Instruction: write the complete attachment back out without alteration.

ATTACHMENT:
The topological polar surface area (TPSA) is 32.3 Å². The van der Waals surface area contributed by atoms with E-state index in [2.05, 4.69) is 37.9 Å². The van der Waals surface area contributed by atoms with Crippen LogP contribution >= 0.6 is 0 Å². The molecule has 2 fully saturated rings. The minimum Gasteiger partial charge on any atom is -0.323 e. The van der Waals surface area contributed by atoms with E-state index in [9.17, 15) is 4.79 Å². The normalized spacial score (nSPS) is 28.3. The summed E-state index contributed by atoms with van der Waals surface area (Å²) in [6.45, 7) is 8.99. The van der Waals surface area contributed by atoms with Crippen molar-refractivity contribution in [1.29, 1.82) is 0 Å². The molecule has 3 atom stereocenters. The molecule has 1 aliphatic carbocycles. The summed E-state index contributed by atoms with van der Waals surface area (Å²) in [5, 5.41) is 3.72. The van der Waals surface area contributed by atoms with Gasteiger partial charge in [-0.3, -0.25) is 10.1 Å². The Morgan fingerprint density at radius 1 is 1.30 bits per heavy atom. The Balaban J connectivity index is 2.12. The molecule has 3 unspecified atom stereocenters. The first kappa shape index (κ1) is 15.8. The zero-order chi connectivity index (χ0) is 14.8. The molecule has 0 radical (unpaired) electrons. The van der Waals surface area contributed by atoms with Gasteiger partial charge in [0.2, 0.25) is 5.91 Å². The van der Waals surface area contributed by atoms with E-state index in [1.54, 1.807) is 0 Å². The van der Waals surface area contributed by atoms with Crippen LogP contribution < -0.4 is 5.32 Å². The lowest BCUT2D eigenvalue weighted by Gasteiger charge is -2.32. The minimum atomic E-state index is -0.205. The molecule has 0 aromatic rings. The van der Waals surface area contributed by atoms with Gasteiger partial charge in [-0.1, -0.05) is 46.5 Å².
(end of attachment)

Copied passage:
The topological polar surface area (TPSA) is 32.3 Å². The van der Waals surface area contributed by atoms with E-state index in [2.05, 4.69) is 37.9 Å². The van der Waals surface area contributed by atoms with Crippen LogP contribution >= 0.6 is 0 Å². The molecule has 2 fully saturated rings. The minimum Gasteiger partial charge on any atom is -0.323 e. The van der Waals surface area contributed by atoms with E-state index in [9.17, 15) is 4.79 Å². The normalized spacial score (nSPS) is 28.3. The summed E-state index contributed by atoms with van der Waals surface area (Å²) in [6.45, 7) is 8.99. The van der Waals surface area contributed by atoms with Crippen molar-refractivity contribution in [1.29, 1.82) is 0 Å². The molecule has 3 atom stereocenters. The molecule has 1 aliphatic carbocycles. The summed E-state index contributed by atoms with van der Waals surface area (Å²) in [5, 5.41) is 3.72. The van der Waals surface area contributed by atoms with Gasteiger partial charge in [-0.3, -0.25) is 10.1 Å². The Morgan fingerprint density at radius 1 is 1.30 bits per heavy atom. The Balaban J connectivity index is 2.12. The molecule has 3 unspecified atom stereocenters. The first kappa shape index (κ1) is 15.8. The zero-order chi connectivity index (χ0) is 14.8. The molecule has 0 radical (unpaired) electrons. The van der Waals surface area contributed by atoms with Gasteiger partial charge in [0.2, 0.25) is 5.91 Å². The van der Waals surface area contributed by atoms with E-state index in [1.54, 1.807) is 0 Å². The van der Waals surface area contributed by atoms with Crippen LogP contribution < -0.4 is 5.32 Å². The lowest BCUT2D eigenvalue weighted by Gasteiger charge is -2.32. The minimum atomic E-state index is -0.205. The molecule has 0 aromatic rings. The van der Waals surface area contributed by atoms with Gasteiger partial charge in [-0.1, -0.05) is 46.5 Å².